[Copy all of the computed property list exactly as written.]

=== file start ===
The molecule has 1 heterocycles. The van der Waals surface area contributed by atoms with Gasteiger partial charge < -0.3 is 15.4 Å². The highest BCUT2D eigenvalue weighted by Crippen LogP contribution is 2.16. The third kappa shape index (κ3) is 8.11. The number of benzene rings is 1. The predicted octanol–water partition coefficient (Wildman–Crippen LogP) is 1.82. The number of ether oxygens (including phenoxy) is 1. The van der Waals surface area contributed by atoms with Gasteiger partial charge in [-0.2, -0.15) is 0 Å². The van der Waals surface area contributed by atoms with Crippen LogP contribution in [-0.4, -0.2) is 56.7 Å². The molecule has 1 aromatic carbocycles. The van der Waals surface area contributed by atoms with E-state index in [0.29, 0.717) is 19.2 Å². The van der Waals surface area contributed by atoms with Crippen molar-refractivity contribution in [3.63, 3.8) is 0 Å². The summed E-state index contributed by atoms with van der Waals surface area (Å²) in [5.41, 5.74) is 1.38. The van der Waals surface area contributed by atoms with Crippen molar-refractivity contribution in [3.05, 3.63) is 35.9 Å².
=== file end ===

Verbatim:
The molecule has 1 heterocycles. The van der Waals surface area contributed by atoms with Gasteiger partial charge < -0.3 is 15.4 Å². The highest BCUT2D eigenvalue weighted by Crippen LogP contribution is 2.16. The third kappa shape index (κ3) is 8.11. The number of benzene rings is 1. The predicted octanol–water partition coefficient (Wildman–Crippen LogP) is 1.82. The number of ether oxygens (including phenoxy) is 1. The van der Waals surface area contributed by atoms with Gasteiger partial charge in [-0.2, -0.15) is 0 Å². The van der Waals surface area contributed by atoms with Crippen LogP contribution in [-0.4, -0.2) is 56.7 Å². The molecule has 1 aromatic carbocycles. The van der Waals surface area contributed by atoms with E-state index in [0.29, 0.717) is 19.2 Å². The van der Waals surface area contributed by atoms with Crippen molar-refractivity contribution in [3.63, 3.8) is 0 Å². The summed E-state index contributed by atoms with van der Waals surface area (Å²) in [5.41, 5.74) is 1.38. The van der Waals surface area contributed by atoms with Crippen molar-refractivity contribution in [3.05, 3.63) is 35.9 Å².